|Parking Tickets: Here and There|
Ed Schwartz - PVNN
April 22, 2010
There are two kinds of parking tickets. The ones that the cops give out in San Francisco, California and the ones they give out in Sayulita, Mexico.
|There are two kinds of parking tickets. In the US, parking tickets are placed under the windshield wiper. In Mexico, they take your license plate away.|
The ones in San Francisco are high priced and high tech. About $60 bucks for overstaying the meter. Lots more for a red zone or bus stop. You get a hand-held computer generated ticket and an envelope for the fine. It is placed under the windshield wiper.
If you don't pay, you get a reminder, then, if you still don't pay, the price goes up and up. They have your number, that is for sure. I assume that after a while, some law enforcers come up to your house, and boff you around until you pay up.
Then there is the parking ticket one gets in Sayulita. A few days ago, parking near Rollie's for breakfast, I parked in supposedly a no parking zone. Only I didn't see the sign because there was a tree in the way. When I came back, my license plate was taken away. That's how the cops do it down here. No ticket - just the plate. To get your plate back, you have to go somewhere and pay the ransom. "Somewhere" is the operative word. Where was this "somewhere?"
First, though, I had to endure Bambi dressing me down for this defection. I heard words like "stupid" and "dumb" a few times, but I tuned most of it out.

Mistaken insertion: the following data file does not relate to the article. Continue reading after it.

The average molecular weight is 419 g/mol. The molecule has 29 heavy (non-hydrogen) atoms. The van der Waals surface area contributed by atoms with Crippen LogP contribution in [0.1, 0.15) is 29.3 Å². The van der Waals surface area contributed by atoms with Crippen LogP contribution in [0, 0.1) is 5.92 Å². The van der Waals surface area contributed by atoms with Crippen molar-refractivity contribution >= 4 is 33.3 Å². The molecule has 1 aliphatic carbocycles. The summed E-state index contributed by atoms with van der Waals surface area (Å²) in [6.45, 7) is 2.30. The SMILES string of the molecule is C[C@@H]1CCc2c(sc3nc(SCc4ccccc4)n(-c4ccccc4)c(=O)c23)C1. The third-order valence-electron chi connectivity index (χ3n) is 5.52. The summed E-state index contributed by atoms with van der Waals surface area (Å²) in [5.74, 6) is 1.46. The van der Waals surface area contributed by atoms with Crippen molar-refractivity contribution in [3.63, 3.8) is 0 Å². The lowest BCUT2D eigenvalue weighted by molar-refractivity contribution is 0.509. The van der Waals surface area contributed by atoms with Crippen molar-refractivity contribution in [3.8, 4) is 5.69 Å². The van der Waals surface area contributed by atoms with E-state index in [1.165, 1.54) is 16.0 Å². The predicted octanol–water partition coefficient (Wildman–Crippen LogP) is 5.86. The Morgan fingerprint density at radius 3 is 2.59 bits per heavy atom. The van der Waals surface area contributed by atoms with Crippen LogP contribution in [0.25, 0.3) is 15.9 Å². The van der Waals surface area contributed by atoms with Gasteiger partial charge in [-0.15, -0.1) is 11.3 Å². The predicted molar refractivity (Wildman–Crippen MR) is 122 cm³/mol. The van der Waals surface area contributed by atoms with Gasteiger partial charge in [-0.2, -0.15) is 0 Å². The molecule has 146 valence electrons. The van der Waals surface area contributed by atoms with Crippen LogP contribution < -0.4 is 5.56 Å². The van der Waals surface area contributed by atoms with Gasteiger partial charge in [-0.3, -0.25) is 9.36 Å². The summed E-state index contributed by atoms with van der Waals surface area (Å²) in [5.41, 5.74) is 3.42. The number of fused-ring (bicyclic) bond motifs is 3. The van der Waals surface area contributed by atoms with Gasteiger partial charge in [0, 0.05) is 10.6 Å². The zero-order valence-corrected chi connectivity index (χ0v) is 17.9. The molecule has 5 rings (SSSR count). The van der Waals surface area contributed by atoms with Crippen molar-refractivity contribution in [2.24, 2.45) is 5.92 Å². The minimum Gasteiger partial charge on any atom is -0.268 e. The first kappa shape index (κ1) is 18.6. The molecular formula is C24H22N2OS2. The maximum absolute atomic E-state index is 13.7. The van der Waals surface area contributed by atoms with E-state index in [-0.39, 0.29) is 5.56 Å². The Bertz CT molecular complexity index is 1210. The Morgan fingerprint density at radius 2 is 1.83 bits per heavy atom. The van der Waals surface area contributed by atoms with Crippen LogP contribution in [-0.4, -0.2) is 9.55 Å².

The next day I asked a few people what to do. These people included an attorney, a newspaper editor and three or four local merchants. The answers I got were varied — I had to go to Guadalajara. I had to go to Puerto Vallarta. I had to go to the traffic office in Sayulita. Or, go to Las Juntas and so on. It was instructive to realize that there were no answers alike. I had to choose.
I wrote off Guadalajara - four hours away. Hell, that's in the state of Jalisco and the offense took place in the state of Nayarit. Ditto Puerto Vallarta. Wrong state.
So, I went to the traffic office in Sayulita. It was in a run-down, ugly building, chained up tightly. One merchant told me that the office was closed. Another told me to come back at 10 am the next day. When I came back at 10 am, no dice. Another merchant told me I was whistling in the dark, no cops had been there for months. I now envisioned myself spending the rest of my life in a Mexican prison.
The next day, I went back to the ugly station with a book to read while I waited it out. Then, I spotted a police SUV. I ran over and stopped him. He didn't speak English, but I did a lot of pointing and shoulder shrugging. He told me I was in luck. There was a nice-looking local cop within 100 feet and he would help me.
So, I went over to him, with the most soulful look I could muster. I explained my plight in sign language, pointing to the empty license-plate holder. He whipped out his cell phone, walked away a few steps and made a call.
A minute later he came back to me with a smile on his face and with good news. The cops hadn't taken my plate - there was no record of my plate at the traffic office, wherever that was, it had merely been stolen. He told me that I only needed one plate; that plates get stolen all the time. Why, he did not tell me. Good. No jail time for me, but I promise to look around the next time I park. As they say down here, "That's Mexico."
Ed Schwartz has been involved in many aspects of fine wine for 30 years and has worked with top wineries in California, Italy and France. His writings on wine, food and travel have appeared in the SF Chronicle, LA Times and Image magazine.
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